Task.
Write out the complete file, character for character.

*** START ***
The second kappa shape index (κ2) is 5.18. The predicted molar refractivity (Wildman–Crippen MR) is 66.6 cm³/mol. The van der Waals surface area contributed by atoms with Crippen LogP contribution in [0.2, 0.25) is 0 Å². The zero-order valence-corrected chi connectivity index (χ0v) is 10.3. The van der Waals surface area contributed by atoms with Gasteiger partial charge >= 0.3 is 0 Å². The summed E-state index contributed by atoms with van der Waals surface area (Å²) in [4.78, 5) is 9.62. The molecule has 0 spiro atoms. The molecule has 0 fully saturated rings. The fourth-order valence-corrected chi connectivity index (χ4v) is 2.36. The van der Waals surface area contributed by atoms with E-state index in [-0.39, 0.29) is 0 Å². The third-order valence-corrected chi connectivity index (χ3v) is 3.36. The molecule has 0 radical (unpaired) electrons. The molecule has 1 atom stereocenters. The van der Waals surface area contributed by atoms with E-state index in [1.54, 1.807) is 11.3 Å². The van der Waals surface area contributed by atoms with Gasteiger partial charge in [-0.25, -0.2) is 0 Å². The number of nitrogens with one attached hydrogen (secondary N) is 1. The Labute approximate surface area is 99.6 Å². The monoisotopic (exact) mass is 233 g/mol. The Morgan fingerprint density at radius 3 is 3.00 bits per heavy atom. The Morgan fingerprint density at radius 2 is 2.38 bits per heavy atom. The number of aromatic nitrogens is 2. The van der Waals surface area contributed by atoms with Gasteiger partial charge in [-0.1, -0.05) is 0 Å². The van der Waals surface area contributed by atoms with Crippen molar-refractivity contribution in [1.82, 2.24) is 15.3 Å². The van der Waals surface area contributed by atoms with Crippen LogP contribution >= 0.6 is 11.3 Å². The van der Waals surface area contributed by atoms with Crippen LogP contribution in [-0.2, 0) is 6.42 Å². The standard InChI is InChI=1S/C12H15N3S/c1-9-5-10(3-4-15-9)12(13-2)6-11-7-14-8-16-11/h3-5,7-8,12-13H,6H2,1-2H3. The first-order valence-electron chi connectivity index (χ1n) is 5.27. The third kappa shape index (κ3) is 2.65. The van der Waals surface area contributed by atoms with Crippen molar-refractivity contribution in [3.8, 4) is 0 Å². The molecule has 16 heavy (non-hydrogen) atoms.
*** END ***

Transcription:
The second kappa shape index (κ2) is 5.18. The predicted molar refractivity (Wildman–Crippen MR) is 66.6 cm³/mol. The van der Waals surface area contributed by atoms with Crippen LogP contribution in [0.2, 0.25) is 0 Å². The zero-order valence-corrected chi connectivity index (χ0v) is 10.3. The van der Waals surface area contributed by atoms with Gasteiger partial charge >= 0.3 is 0 Å². The summed E-state index contributed by atoms with van der Waals surface area (Å²) in [4.78, 5) is 9.62. The molecule has 0 spiro atoms. The molecule has 0 fully saturated rings. The fourth-order valence-corrected chi connectivity index (χ4v) is 2.36. The van der Waals surface area contributed by atoms with E-state index in [-0.39, 0.29) is 0 Å². The third-order valence-corrected chi connectivity index (χ3v) is 3.36. The molecule has 0 radical (unpaired) electrons. The molecule has 1 atom stereocenters. The van der Waals surface area contributed by atoms with E-state index in [1.54, 1.807) is 11.3 Å². The van der Waals surface area contributed by atoms with Gasteiger partial charge in [-0.25, -0.2) is 0 Å². The number of nitrogens with one attached hydrogen (secondary N) is 1. The Labute approximate surface area is 99.6 Å². The monoisotopic (exact) mass is 233 g/mol. The Morgan fingerprint density at radius 3 is 3.00 bits per heavy atom. The Morgan fingerprint density at radius 2 is 2.38 bits per heavy atom. The number of aromatic nitrogens is 2. The van der Waals surface area contributed by atoms with Gasteiger partial charge in [-0.1, -0.05) is 0 Å². The van der Waals surface area contributed by atoms with Crippen molar-refractivity contribution in [1.82, 2.24) is 15.3 Å². The van der Waals surface area contributed by atoms with Crippen LogP contribution >= 0.6 is 11.3 Å². The van der Waals surface area contributed by atoms with Crippen LogP contribution in [-0.2, 0) is 6.42 Å². The standard InChI is InChI=1S/C12H15N3S/c1-9-5-10(3-4-15-9)12(13-2)6-11-7-14-8-16-11/h3-5,7-8,12-13H,6H2,1-2H3. The first-order valence-electron chi connectivity index (χ1n) is 5.27. The third kappa shape index (κ3) is 2.65. The van der Waals surface area contributed by atoms with Crippen molar-refractivity contribution in [3.8, 4) is 0 Å². The molecule has 16 heavy (non-hydrogen) atoms.